Consumer Forum Orders Reader's Digest To compensate Subscriber for delay in delivery of magazine
The journal has to pay damages worth Rs.1.5 lakh
The National Consumer Disputes Redressal Commission (NCDRC) has directed the India Today Group, publishers of the iconic magazine Reader's Digest, to pay a Punjab-based senior citizen for the late delivery of the periodical.
The Commission advised the publishers to ensure delivering the magazine within a reasonable time, say, a week from publication, to all subscribers. Mentioning that Reader's Digest had acquired a considerable brand value for its content over the decades, the Commission said it should adhere to its own advertisement of 'Guarantee of Satisfaction.'
It stated, "It would be self-evident that this satisfaction covers not merely the content and presentation of the magazine, but also its timely and proper delivery."
In 2014, Bharat Kapur, a resident of Ludhiana, had filed a case before the District Consumer Disputes Redressal forum stating that he subscribed to the monthly magazine in May 2014 and was assured of a 'Guarantee of Satisfaction' in the advertisement.
In its order, the Commission recorded, "However, the delivery of the magazine was consistently delayed and was done much after the magazine was available in the market, usually by the third week of the month. A few issues of the magazine were admittedly not delivered and the publishers supplied free copies on this being pointed out."
Kapur argued that the magazine was dispatched by ordinary post with no guarantee of time for delivery. He stated, "The advertisement for an annual subscription, however, does not have any disclaimer for late delivery by post. Rather, the advertisement promises a 'Guarantee of Satisfaction."
In 2015, the district forum directed the publishers to deliver the magazine by "whatsoever means" to Kapur and on time. It also ordered the publishers to pay Rs.4,000 as compensation and litigation expenses to the subscriber. In 2016, the State Commission enhanced the compensation to Rs.15,000. Thereafter, Kapur filed a revision petition before the National Commission.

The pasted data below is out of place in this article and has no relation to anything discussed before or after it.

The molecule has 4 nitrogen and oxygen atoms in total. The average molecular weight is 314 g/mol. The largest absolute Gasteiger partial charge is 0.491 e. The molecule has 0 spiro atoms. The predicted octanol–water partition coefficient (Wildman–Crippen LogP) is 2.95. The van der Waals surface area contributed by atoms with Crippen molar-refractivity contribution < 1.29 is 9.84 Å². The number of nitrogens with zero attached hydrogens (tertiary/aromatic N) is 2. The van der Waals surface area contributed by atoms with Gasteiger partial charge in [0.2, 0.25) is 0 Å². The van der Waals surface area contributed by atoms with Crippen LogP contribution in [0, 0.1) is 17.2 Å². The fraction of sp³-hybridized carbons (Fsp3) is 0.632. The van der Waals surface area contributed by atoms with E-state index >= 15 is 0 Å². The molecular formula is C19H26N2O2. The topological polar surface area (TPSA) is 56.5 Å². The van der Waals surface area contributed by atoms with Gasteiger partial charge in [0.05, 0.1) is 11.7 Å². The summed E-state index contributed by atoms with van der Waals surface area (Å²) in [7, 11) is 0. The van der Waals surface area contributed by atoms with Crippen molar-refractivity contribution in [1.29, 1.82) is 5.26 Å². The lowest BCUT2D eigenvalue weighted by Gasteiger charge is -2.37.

He argued that the delay constituted a deficiency in service and an unfair trade practice with regard to the amount charged in the subscription and the charges paid to the Department of Post for the delivery of the magazine. The postal department submitted that the publishers availed the "cheapest and subsidized postal service" wherein, there was no guarantee of delivery within a certain time frame.
The National Commission said both the District Commission and the State Commission ruled in favor of Kapur and the central issue was the compensation for the deficiency in service.
NCDRC stated, "Interference with the concurrent findings of the fora is justified only when the findings are either perverse, based on evidence that has not been produced, or on conjectures/surmises, or without jurisdiction."
The quasi-judicial body maintained that the petitioner had raised the issues that largely affect the community of subscribers regarding a delay in the delivery of magazines purchased through a subscription.
While enhancing the compensation and litigation costs, NCDRC ruled, "Considering the fact that the petitioner, a senior citizen, has plowed a lonely furrow seeking to rectify a system that will serve the public interest concerning timely availability of an iconic magazine that offers substantive reading content, and is keenly awaited every month by the subscribers, we are inclined to modify the order."